When Bocchi spots a sleek black Yamaha, the manager approaches her and she goes to pieces, but Kita is there to operate Ventriloquist Dummy Bocchi, Oddly, even though the point of going to a physical store was to handle a guitar before buying it, Bocchi buys it without handling it. She even flees the store without the guitar, but her friends bring it out to her.

With that, Bocchi straps into her new guitar which she bought with her own hard-earned cash, and she does indeed look awesome, though her family witnesses her promising her dad’s old guitar that she won’t neglect it. Leaving her heavily bookmarked practice books and closet studio, Bocchi puts her new guitar on her back and heads out, saying Be back later not just to her family, but to us, as that’s the end of Bocchi the Rock!

While this was a pitch-perfect ending to the season, I for one hope we get an encore soon, featuring more confidence, more comedy, and more concerts! Until then, Bocchi the Rock! is a late but deserving addition to the conversation for Anime of the Year.

More than a married couple, but not lovers. – 07 – Okaeri, Akari

I just want to express my surprise and gratitude that Akari’s gyaru-friends Sachi and Natsumi are actually good people too! When they see Shiori with too many bags of garbage (a powerful metaphor for how accommodating and self-subordinating she is), they offer to help, even conscripting Jirou and Sadaharu when they slouch past.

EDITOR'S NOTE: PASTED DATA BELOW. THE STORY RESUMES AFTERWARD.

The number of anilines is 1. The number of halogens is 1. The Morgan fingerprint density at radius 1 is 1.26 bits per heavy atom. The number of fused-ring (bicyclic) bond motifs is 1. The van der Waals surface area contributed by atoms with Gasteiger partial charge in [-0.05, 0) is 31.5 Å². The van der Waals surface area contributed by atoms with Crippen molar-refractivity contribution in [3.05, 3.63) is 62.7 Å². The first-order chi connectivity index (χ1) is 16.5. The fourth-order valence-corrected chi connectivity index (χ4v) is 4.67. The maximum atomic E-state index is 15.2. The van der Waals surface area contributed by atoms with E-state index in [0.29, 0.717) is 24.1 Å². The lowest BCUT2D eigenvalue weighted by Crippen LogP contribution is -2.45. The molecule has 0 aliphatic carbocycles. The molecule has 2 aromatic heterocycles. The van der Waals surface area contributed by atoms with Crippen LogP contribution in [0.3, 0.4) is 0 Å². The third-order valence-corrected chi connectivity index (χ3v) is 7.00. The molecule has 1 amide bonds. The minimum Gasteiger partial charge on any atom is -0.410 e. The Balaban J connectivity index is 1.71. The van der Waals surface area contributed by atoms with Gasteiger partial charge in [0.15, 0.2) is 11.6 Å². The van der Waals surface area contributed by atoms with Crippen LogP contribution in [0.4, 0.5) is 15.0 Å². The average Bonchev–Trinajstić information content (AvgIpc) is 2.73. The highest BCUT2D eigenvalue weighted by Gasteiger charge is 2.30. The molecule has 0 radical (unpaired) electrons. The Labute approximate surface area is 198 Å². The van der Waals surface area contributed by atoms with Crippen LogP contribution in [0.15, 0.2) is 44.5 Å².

When Shiori declines to carry a bag with Jirou, it’s a critical hit to his heart, but also shows their accidental kiss has left the two more awkward and distant than ever. Sachi and Natsumi can also tell that Akari must feel something for Jirou at this point, and she doesn’t deny it.

They’re not pushing her towards Jirou or Minami—in fact, they say those aren’t the only two guys in the world. They want her to be happy, and to settle on her own choice on her terms. Opportunity knocks when the girls see a poster for an upcoming fireworks festival.

Naturally, dressing Akari in her yukata is a job for her “husband”, and while her talk with her friends leads to her mentioning Minami more as she teases Jirou, the fact of the matter is, having Jirou dress her is as big a deal for her as it is for him; he just can’t see her red face since he’s behind her. It’s also telling that she says a bow-style obi tie is too “childish”—again assuming Minami only likes mature things.

Akari meets Sachi and Natsumi at the festival with her head held high, ready to take a step forward in figuring (gestures everywhere) all this out. Of course, it’s not that easy, as she’s trying to go back to a place where she’s comfortable play-acting as a wife to Jirou and she’s back to thinking only of Minami in a romantic capacity. In effect, she’s trying to go back to a place that no longer exists.

Even if spending the evening with Minami cleared things up, that opportunity is torn away from her at the last minuite, as his friends arrive Minami-less and contrite; he had to take an extra shift at work due to the festival, and was too nice to turn it down.

Sachi tries to salvage the night by having the boys buy them a bunch of snacks and sweets as penance, but after psyching herself up, Akari is rightfully deflated. To add insult to injury, she spots Minami at the festival after all, in street clothes with Shiori and in what looks like pleasant conversation.

It turns out they’re just taking the shortest route to a point where he’ll go off to work while she’ll head home. They’re not on a date, and from their scene together, there’s still no actual romantic chemistry between them. They’re simply both doing their part as partners in a practical exercise.